a boat far a’sea
adrift as tho’ waywardly
of course tho’ it be
a boat far a’sea
adrift as tho’ waywardly
of course tho’ it be
we fill the blank page
full of words with meaning
yet the blank means more
The Mind in its dimensions is broad and great, like empty space. It has no sides or limits, it is neither square nor round, neither large nor small. It is neither blue, yellow, red, nor white; it has neither upper nor lower; it is neither long nor short. It knows neither anger nor pleasure, neither right nor wrong, neither good nor evil. It is without beginning and without end. But good friends, do not, hearing me speak of emptiness, become attached to emptiness.
– Shin’ichi Hisamatsu, from The Characteristics of Oriental Nothingness
Have you got five minutes to spare?
No time, you say?
Okay, if you had the time, what would you do with it?
Take your time and think.
I’m in no rush for I, personally, have all the time in the world.
Please stop looking at your
Try to judge time’s movement without mechanics.
When was the last time you considered what time even means?
Or time as more than a deadline?
Is a five-minute wait a waste of time for you?
Depends on the situation, you say?
I’m not a philosopher despite the fact that it is my belief that everyone with a thinking brain, and especially those without, is one, whether it be as a witting one or not.
No, I’m not a Philosopher, despite my occasional philosophizing about philosophical stuff, in the same regard that I’m not a Poet, despite the fact that I occasionally write poetic-like stuff.
Philosophy as a studied discipline is way too confounding for my confounded brain.
However, practicing a philosophy as a means for navigating life comes as natural to me as the act of breathing or as the desire to include unnecessary descriptive and expounding words, especially those oh so delightful words of the adverbial persuasion, into as much of my writing as possible.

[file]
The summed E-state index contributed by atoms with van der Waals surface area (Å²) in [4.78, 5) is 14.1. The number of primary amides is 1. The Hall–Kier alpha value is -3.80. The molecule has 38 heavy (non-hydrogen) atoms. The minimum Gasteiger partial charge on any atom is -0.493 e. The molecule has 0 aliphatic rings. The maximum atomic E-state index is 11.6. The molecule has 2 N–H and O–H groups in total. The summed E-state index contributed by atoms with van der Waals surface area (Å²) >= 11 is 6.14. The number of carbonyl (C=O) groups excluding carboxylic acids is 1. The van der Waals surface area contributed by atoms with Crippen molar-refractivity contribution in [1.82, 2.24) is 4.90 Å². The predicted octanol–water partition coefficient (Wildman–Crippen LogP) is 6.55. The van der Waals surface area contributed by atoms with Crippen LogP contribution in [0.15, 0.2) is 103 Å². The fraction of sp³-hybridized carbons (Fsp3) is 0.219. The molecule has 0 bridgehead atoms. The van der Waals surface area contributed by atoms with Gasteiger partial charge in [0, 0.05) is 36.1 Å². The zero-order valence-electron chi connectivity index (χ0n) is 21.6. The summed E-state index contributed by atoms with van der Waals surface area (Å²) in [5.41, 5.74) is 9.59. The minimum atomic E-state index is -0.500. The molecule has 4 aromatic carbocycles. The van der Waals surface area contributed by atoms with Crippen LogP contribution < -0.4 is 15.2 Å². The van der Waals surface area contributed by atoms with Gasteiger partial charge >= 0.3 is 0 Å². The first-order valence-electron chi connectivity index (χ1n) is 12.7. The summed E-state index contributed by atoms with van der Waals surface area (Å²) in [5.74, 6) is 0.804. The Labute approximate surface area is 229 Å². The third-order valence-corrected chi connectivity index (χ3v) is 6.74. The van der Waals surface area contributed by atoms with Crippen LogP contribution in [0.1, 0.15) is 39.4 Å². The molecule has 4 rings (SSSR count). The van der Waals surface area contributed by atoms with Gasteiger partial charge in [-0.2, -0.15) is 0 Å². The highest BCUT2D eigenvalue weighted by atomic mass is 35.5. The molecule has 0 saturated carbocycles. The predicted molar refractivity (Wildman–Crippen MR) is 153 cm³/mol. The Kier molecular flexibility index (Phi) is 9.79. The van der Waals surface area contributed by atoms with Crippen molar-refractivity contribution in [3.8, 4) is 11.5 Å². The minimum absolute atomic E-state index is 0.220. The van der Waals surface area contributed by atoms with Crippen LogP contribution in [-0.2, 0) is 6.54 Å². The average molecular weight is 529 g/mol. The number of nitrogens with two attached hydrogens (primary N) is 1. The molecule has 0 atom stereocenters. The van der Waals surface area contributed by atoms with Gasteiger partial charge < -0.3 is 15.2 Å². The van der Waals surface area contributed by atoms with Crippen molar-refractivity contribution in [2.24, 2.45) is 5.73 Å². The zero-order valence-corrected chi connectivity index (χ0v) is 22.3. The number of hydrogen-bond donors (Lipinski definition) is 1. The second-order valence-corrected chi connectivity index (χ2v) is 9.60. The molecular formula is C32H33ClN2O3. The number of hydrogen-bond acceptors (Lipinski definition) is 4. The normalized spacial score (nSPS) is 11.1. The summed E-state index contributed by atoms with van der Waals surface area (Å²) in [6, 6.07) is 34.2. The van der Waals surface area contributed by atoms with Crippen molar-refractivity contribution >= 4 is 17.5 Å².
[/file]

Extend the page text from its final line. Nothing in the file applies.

For instance, I have no idea how many times other than a lot that I’ve attempted to read and understand such profound Philosophers as Kierkegaard and Nietzsche and Heidegger and Sartre and Camus and, regardless how many times it’s been, without fail and after only a few pages I have to put their books down in angry frustration and embarrassment from my inability to read the words that they have carefully and thoughtfully written for me with any sustained comprehension. It is maddening to me that, while I can read and understand just about any individual sentence of theirs, when moving on to a succeeding sentence, of which I can also read and understand, I invariably lose comprehension of the sentence which had just preceded it and which only seconds before I had understood.
If hell is other people, then a deeper hell is other people other than the people I can understand…
More weird, rambling, forgotten writing recently found while rooting ’round the cluttered Draft files folder. I don’t remember writing it, ergo, I have no idea why it was written. However, as it appears to be a philosophical dilemma regarding torture, and, as torture has been one of the Freak Show promotional devices, I guess that kind of makes it relevant to today. Right?